A webcam focused on Mexico’s volcano, Popcatepetl captured ash erupting, erupt ash from the snow covered upper slopes today. This is one of two active volcanoes in Mexico, the other being Colima with two explosions over this past weekend with ash plumes reaching an estimated 10,000 feet/3km into the skies over the volcano.
It’s been over 100 years since Colima was the site of a large eruption so researchers are studying reports as people prepare to evacuate if the volcano continues to show activity.
According to reports from CENA PRED Mexico, the translated report for the recent activity on Popcatepetl states:
In the last 24 hours the monitoring system of Popocatepetl volcano registered 57 exhalations accompanied by emission of steam, gas and ash. The most significant was presented at 06:57 and recorded 57 minutes of tremor. During the night glow was observed over the crater.
Over a 24 hour period on January 4, CENA PRED reported the Popocatepetl volcano was under a “yellow” alert as they reported “113 low-intensity exhalations” and explosions of “low to intermediate intensity.
The New York Times reports this week that the scientists’ ability to predict volcanic activity in Iceland at Bardarbungo, one of Iceland’s largest volcanoes, and home to 35 active volcanoes, is “nerve-racking” and frustrating:
…sometime soon, the top of Bardarbunga, which lies under as much as half a mile of ice, may erupt explosively. That could send plumes of gritty ash into the sky that could shut down air travel across Europe because of the damage the ash can do to jet engines. And it could unleash a torrent of glacial meltwater that could wipe out the only road connecting southern Iceland to the capital.
All of that could happen. Then again, it may not.
Scientists at the observatory in Iceland have successfully predicted eruptions about two-thirds of the time for the active volcanoes in Alaska and Iceland by studying the seismic activity and changes in the deformation of the volcano’s surface, along with other indicators, but nature often works on its own time schedule. Scientists knew months before Mt. St. Helens, the most destructive volcanic explosion in the Americas, blew that a powerful eruption was imminent. Still, it caught many off-guard. Research continues as scientists look for patterns in the shifting of magma and subduction zones under the surface.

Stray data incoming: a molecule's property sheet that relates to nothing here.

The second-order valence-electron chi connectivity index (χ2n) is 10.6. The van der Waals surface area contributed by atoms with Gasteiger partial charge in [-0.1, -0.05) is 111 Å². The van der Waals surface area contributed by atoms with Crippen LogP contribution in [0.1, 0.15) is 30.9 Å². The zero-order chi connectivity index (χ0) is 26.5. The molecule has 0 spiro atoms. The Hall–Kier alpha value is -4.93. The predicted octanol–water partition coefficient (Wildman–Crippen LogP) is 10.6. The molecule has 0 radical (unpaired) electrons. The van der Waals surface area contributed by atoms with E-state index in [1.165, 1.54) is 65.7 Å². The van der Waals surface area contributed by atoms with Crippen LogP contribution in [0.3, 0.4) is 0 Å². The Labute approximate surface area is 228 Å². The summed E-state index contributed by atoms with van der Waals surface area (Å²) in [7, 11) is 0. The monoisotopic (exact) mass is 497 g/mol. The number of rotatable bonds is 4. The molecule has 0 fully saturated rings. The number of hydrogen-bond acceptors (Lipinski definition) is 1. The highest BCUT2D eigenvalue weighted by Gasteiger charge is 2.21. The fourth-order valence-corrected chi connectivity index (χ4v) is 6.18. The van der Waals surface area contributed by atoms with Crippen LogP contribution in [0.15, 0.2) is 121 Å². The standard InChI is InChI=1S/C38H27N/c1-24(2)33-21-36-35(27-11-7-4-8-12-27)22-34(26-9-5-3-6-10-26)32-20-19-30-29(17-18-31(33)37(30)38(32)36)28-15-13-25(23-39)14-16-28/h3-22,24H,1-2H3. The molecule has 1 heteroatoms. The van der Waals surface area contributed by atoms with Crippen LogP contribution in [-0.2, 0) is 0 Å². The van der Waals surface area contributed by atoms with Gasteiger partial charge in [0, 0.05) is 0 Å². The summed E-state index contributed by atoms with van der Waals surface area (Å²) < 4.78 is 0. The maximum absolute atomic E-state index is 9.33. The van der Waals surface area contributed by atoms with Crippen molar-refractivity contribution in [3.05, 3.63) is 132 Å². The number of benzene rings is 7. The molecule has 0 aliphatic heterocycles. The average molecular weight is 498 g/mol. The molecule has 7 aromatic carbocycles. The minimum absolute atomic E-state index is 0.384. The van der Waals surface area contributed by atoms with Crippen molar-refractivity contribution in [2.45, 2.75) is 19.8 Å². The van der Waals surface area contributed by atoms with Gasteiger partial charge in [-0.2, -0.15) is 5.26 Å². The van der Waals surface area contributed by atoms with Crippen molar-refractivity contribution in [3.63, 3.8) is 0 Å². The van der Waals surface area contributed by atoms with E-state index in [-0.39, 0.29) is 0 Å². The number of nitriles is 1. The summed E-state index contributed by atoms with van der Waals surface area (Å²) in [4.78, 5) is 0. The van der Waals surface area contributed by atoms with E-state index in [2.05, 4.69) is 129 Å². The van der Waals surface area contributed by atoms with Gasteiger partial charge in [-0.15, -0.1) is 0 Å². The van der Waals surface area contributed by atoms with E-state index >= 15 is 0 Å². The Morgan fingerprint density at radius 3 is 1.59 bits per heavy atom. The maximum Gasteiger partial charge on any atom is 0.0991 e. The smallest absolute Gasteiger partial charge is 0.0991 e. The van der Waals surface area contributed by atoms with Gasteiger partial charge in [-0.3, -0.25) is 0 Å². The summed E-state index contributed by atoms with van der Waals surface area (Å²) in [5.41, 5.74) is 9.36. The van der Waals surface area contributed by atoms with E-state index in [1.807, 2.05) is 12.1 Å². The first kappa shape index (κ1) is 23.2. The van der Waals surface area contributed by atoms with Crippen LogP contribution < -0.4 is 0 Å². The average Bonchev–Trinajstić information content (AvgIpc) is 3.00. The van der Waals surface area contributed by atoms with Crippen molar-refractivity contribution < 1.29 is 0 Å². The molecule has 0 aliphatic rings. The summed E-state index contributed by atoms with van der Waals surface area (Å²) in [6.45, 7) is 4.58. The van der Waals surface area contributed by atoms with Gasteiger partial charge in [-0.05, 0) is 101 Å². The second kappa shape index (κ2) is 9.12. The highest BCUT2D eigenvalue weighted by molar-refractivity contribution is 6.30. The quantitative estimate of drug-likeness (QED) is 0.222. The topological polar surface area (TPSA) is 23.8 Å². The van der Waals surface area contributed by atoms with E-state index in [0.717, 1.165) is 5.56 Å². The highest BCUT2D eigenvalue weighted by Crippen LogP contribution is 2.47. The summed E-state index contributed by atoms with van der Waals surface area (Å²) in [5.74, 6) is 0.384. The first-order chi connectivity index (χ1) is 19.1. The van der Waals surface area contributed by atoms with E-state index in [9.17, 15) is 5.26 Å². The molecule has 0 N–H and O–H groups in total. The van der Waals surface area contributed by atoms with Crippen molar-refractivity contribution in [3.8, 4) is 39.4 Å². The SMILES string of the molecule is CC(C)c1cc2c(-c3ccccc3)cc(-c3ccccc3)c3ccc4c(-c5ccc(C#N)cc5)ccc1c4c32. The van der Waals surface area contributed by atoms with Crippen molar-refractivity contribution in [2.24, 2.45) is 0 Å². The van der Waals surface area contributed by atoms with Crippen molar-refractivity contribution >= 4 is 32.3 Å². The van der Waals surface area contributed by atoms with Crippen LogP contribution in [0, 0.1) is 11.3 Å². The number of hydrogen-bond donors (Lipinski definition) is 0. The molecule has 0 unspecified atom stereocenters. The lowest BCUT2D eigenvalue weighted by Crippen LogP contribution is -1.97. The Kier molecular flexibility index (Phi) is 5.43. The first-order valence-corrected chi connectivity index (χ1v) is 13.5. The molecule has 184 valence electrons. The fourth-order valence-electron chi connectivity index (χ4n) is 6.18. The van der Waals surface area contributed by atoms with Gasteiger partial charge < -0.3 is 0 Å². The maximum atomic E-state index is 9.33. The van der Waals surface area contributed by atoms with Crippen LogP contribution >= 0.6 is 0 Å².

In the Pacific Northwest, the Cascade Mountains feature Mount Rainer and Mount Baker in Washington State, and Mount Hood towers over the Portland area, considered by some scientists and geologists to be the next volcano most likely to erupt, though the last sign of eruption was in 1865-66. Mount Rainer and Baker continue to show signs of activity with the last eruption of Rainer in 1854 and Baker in 1880.
The Cascade Mountains consist of several active volcanoes (triangles) as well as many volcanic centers that were active during the Neogene and Quaternary. These volcanoes are developed above a subduction zone that stretches from northern California to southern British Columbia. The subduction zone involves the Juan de Fuca and related oceanic plates that descend beneath the western edge of North America.
Unlike typical subduction zones, no trench is present along the continental margin. Instead, terranes and the accretionary wedge have been uplifted to form a series of coast ranges and exotic mountains–Klamath Mountains. Inland from these coastal mountains are a series of valleys–Shasta, Willamette, Puget. These valleys represent old forearc basins, which have been uplifted. Major cities of the region are located in these valleys today–Portland, Seattle and Vancouver.
The Cascade Mountains include more than a dozen, large volcanoes. Although they share general characteristics, each has unique geological traits and history.
James Aber report on the Volcanism of the Cascade Mountains, Emporia State University
Like the volcanoes in Iceland, Alaska, and elsewhere, the volcanoes in Mexico are worrisome due to the impact on life in the area as well as their impact on flights in the area as ash fills the sky.
If you would like to learn more about our local volcanoes as well as the rocks and minerals changed by the force of a volcano, a visit to the Rice Northwest Museum of Rocks and Minerals needs to be on your list. The museum features exhibits and educational material on volcanoes.